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Think Cuba, you’re likely to think bearded revolutionaries in fatigues. Salsa. Sugar cane. Rock ‘n’ roll, zombies, drugs – anomie and angst – do not generally figure in our mental images of a country that’s assumed an outsized place in the American imagination. But fresh from the tropics, in Cuba in Splinters – a sparkling package of stories we’re assured are fictional – that’s exactly what you’ll find. Eleven writers largely unknown outside Cuba depict a world that veers from a hyperreal Havana in decay, against a backdrop of oblivious drug-toting German tourists, to a fantasy land – or is it? – where vigilant Cubans bar the door to zombies masquerading as health inspectors. Sex and knife-fights, stutterers and addicts, losers and lost literary classics: welcome to a raw and genuine island universe closed to casual visitors.
About the Author
Orlando Luis Pardo Lazo, webmaster of the blog Lunes de Post-Revolución, at one point worked as a molecular biologist in the Cuban Center for Genetic Engineering and Biotechnology. Despite being a member of the official Union of Writers, for his dissident writings, he was censored and arrested several times on the Island. A resident of Havana, he is now living temporarily in the United States, where he studies a PhD in Comparative Literature at Washington University in Saint Louis, Missouri. He has also published the digital photobook Abandoned Havana (Restless Books, New York, 2014) and the compilation of his journalistic chronicles "Del clarín escuchad el silencio"
Orlando Luis Pardo Lazo has managed to put together a wonderful selection full of quite unique stories that together create a strong image of Cuba. The collection starts off strong with a story about love and loss. I think Lazo should be proud of what he’s created here. Nearly all of the stories fit so perfectly together, all different but somehow right together. There’s the perfect mix of sex, drugs and zombies, and some of the writing is so poetic (especially in ‘Skhizein (Decalogue for the Year Zero)’) that I found myself lost in the writer’s world. Cuba In Splinters is not something you find everyday, but I think there should be much more like it about. (Eleanor Hemsley, Sabotage Reviews, 2014)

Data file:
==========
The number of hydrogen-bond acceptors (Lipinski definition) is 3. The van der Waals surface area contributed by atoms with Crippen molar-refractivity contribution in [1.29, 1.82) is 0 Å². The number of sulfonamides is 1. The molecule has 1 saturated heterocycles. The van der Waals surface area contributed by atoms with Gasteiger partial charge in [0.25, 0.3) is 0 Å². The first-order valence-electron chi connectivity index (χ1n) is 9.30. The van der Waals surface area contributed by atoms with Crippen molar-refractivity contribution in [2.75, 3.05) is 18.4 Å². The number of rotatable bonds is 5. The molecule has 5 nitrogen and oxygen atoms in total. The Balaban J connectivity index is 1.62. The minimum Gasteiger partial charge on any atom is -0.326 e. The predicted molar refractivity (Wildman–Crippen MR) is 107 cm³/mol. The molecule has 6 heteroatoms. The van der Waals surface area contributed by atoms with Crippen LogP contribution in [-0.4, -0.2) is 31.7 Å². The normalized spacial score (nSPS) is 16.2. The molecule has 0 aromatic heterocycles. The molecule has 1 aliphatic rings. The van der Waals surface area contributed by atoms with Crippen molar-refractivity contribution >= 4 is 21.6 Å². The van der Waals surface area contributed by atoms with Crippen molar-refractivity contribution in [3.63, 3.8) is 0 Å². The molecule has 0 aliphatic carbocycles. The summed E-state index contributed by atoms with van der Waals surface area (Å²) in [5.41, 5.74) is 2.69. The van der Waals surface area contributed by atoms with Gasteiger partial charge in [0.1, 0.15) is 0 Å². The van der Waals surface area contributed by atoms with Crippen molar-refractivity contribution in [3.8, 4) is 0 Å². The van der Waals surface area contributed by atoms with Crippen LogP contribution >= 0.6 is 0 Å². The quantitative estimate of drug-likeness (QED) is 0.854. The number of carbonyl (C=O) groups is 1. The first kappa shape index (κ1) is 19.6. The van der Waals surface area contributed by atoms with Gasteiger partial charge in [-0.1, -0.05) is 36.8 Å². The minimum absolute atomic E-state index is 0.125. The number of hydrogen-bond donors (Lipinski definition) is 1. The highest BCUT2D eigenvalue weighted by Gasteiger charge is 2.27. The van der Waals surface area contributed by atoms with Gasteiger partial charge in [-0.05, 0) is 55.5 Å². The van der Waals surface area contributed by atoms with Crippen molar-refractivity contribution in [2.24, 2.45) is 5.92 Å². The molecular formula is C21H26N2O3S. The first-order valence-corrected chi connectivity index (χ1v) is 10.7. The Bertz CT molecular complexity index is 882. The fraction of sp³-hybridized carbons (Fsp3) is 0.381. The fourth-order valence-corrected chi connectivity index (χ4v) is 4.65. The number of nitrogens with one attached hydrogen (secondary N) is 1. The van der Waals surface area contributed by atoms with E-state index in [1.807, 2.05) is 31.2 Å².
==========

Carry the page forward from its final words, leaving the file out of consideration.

Castro’s revolution was and is a phenomenon, Pardo Lazo suggests in his introduction, which can be “understood as a national narrative that distances us from the rest of the planet.” It has, he adds, “caused us Cubans to be less contemporary.” Now, though, as the United States, whose government is being bankrolled through routine purchases of its debt in the form of U.S. Treasury Bills by communist/capitalist China, reluctantly loosens up in its relations with still-socialist Cuba, is a new chapter in the island’s painful recent history about to begin? That remains to be seen. Meanwhile, as a small island in a vast region whose long history has often been as colorful as it has been harsh, Cuba then — and now — remains one of world culture’s most complex, strangely alluring subjects. This new book calls attention to the enduring attraction of a place whose ongoing story of conquest and liberation isn’t over yet. (Edward M. Gómez, Hyperallergic, 2014)
Americans are understandably eager to explore Cuba, a country long off-limits to them. The music, the architecture, the sea, and the liveliness of the Cuban people charm almost all who visit. But for many Cubans, daily life is dirty and difficult. These short stories, by Cuban writers who work on the thin edge of official disapproval, recall the authenticity of Jack Kerouac and Henry Miller and vividly portray the grittiness of the Cuban experience. (Tom Gjelten, PBS, 2014)